During 15 years as a reporter in the Pennsylvania state Capitol I covered two cycles of legislative reapportionment. This is my Citizen Story.
In 2001, we mused about the “garret” boys, the Republican-majority appointed map nerds who repaired to the attic of the Capitol building to draw their partisan election district maps. Democrats fumed and sued over the results, dragon shaped districts. We dutifully, if not enthusiastically, covered the maelstrom. In the end, the party in power prevailed.
The landscaped changed dramatically - as did my attitude toward redistricting - in 2011 when a mild-mannered music teacher from Lehigh County, sensing something was amiss in an oddly drawn state house district, set about drawing her own map.
With a stack of reference books, maps and pencils, Amanda Holt redrew 203 state House districts. She was invited to testify before legislative committee then was ignored. So, she sued.
Her map would serve as the foundation of the state Supreme Court ruling against the legislative commission. Republican Chief Justice Ronald D. Castille called her map powerful evidence that the Republicans had not tried hard enough to avoid municipal splits.
Holt quickly became a folk hero to fair map warriors and a thorn in the side to Republicans (even though she herself is one). In a different year it might have been the majority Democrats who bristled at Holt’s intrusion into their process. She had upset the partisan status quo.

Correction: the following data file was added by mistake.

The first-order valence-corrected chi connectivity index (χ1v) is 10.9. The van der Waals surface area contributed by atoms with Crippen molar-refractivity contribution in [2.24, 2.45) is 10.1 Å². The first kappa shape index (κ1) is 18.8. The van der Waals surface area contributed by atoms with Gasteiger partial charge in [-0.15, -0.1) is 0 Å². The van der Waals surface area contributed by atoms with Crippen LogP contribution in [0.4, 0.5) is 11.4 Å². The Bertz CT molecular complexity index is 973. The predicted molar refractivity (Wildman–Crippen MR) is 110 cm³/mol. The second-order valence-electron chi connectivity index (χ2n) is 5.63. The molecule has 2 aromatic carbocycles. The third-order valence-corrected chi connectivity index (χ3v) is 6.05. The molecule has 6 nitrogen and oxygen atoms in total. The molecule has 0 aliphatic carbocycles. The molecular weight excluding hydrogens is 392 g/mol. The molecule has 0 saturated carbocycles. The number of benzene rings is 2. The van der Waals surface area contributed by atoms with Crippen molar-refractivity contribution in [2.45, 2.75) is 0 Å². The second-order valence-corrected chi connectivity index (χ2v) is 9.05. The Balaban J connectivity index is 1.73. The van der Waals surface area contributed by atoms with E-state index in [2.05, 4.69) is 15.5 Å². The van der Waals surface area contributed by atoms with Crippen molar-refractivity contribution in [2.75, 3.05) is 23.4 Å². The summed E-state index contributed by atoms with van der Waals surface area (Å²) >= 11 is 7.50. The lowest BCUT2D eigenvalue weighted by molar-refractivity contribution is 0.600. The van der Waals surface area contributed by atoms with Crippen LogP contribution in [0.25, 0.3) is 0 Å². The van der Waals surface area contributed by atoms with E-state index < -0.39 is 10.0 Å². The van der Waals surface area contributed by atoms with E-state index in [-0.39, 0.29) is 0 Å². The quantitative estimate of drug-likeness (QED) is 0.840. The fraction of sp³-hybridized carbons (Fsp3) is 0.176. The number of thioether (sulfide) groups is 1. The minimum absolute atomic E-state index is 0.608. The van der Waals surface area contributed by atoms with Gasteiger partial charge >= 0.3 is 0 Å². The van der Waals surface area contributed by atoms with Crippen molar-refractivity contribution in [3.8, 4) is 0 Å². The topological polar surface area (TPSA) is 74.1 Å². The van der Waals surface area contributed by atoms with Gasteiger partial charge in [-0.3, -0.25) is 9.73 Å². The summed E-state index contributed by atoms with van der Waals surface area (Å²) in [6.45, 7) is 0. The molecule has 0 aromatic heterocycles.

Holt moved a mountain and proved that with the right tools the average citizen can level the electoral playing field.
Draw the Lines takes that concept and runs with it. The project is a natural extension of Holt’s work, aided by today's availability of sophisticated software and a computer mouse.
I’m thrilled to be a part of Draw the Lines, a critical civic engagement project that has the power to reach voters – and future voters - and inspire them to make a difference.
I think of myself a circuit rider for democracy. Classroom by classroom, student by student, we are empowering citizen mapmakers to slay the gerrymander.